When it comes to producing solo projects, I try to only work when I am moved to and carve out a space that promotes creative equilibrium, even if that means travel. I’m not against prolificacy, but the expectation to constantly make work without end while the world crumbles around us feels like a myth of capital. I am far past the point of forcing the work to happen if it doesn’t feel
right; after all, so much of what inspires me stems from other disciplines, and from life outside production and performance.

Music and sounds can heal, but they can also hurt. Do you personally have experiences with either or both of these? Where do you personally see the biggest need and potential for music as a tool for healing?

I’ve come to find that both sides of the heal/hurt binary operate in tandem. At least in my experience, artists or labels that center their work around a promised premise of “healing” hardly practice what they preach outside the periphery of their productions, and instead deal in grift and gossip behind backs. In order for any art to effectively cultivate community or to embody relief or alleviation, thought must always precede action and homework must be done outside the service of promotion.

Siphoning one’s Bandcamp proceeds to certain organizations could be seen as a place to start, but when one considers the direction we are all collectively headed, it’s hard not to see that as the bare minimum.

There is a fine line between cultural exchange and appropriation. What are your thoughts on the limits of copying, using cultural signs and symbols and the cultural/social/gender specificity of art?

As someone who formerly made sample-based music, this question was half the impetus to move away from the idiom in pursuit of something more ethical and organic. When reflecting in retrospect, I harbored a lot of guilt with regard to approximation at first—but the fact remains that within the ecosystem of early 2010s producer culture, everything was borrowed without thought or limit; though that doesn’t justify it, there's a lesson to be learned there. Like most things, it’s a matter of reading the room.

My advice at minimum: cite and compensate sample sources, acknowledge the land you stand on, and always remember the privilege of being a guest in someone else’s house.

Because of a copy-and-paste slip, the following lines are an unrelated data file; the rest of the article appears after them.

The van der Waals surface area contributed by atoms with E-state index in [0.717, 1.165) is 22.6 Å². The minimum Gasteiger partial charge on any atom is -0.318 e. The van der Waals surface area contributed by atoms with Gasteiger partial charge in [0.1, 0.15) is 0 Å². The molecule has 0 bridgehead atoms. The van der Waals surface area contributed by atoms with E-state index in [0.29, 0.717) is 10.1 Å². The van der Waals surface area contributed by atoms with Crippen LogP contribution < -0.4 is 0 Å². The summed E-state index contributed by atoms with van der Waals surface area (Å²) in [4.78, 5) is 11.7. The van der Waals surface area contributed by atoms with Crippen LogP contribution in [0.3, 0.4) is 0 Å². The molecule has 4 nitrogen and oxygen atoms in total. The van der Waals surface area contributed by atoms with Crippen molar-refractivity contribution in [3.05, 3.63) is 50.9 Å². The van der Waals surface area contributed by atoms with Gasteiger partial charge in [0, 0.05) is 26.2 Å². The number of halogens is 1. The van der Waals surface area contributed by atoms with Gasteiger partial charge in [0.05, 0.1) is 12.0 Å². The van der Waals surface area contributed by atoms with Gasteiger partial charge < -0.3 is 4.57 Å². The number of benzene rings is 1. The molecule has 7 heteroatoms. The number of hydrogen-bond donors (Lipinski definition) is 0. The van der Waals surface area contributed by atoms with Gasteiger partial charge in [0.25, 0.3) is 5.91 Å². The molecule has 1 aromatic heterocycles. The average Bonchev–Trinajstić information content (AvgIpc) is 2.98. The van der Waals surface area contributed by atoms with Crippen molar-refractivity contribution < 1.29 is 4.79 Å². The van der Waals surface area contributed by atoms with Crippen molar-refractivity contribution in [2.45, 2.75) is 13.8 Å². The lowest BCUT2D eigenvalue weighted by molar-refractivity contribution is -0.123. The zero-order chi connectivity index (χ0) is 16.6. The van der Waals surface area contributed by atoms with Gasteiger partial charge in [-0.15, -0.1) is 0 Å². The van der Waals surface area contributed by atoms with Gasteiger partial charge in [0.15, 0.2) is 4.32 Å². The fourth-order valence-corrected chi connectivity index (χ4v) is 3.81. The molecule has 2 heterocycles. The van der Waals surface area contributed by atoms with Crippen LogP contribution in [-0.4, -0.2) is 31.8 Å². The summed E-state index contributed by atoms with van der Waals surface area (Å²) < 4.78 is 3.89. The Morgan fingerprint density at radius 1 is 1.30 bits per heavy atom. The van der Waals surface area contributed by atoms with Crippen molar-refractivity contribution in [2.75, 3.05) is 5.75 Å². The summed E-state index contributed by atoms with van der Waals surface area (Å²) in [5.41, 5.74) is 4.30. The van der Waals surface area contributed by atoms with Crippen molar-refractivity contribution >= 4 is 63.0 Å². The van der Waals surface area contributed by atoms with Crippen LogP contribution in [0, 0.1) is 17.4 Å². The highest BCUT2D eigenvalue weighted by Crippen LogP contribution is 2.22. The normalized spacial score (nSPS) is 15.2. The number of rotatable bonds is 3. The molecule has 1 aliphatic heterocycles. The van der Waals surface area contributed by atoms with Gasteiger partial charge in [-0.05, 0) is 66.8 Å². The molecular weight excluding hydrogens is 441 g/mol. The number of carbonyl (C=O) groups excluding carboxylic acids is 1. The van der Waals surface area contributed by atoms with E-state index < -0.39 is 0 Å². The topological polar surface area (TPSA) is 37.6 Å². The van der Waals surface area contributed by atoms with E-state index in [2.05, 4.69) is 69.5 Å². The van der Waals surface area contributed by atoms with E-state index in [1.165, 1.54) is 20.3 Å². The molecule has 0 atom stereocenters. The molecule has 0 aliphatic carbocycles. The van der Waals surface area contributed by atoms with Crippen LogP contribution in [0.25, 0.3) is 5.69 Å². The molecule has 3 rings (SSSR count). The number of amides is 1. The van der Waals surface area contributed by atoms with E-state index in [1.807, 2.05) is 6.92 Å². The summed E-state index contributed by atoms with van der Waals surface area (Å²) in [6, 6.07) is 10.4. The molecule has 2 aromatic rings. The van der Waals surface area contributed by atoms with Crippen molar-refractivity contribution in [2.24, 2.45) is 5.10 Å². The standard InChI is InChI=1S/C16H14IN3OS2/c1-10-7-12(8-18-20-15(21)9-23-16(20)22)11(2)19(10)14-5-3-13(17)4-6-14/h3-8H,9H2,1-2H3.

Our sense of hearing shares intriguing connections to other senses. From your experience, what are some of the most inspiring overlaps between different senses - and what do they tell us about the way our senses work?

I’m a total sucker for a good film score or incidental music for other visual disciplines, and am eager to explore those intermediate states down the line with whoever will have me.

If I’m being honest though, my present interest is in acousmatic work—music that is only meant to be heard, and not seen. As COVID hit last year, a lot of nights were spent listening to music in the dark; there are no limits to what the ear can emphasize when deprived of eyes.

While live performances are still in limbo, my time is better spent completing work that encourages attentive deep listening. Everything else right now feels like factory fodder.

Art can be a purpose in its own right, but it can also directly feed back into everyday life, take on a social and political role and lead to more engagement. Can you describe your approach to art and being an artist?

I’ll defer to my musical role model Mark Hollis for this one: “Before you play two notes, learn how to play one note, and don't play one note unless you've got a reason to play it.” Otherwise: show up, be kind, and disappear into the music.

What can music express about life and death which words alone may not?

I’m not sure that’s for me to say—the answer is entirely subjective. Instead, I’ll offer that I view what I make to be a mode of journaling, more accurately a constant process of documentation through each stage of life.

The history of recorded music is happily haunted by ghosts. Though we have no control over prospects of posterity, knowing that the work will likely still be there for those who might discover it when we’re gone is my strongest source of creative comfort.

Previous page:
Part 1  
2 / 2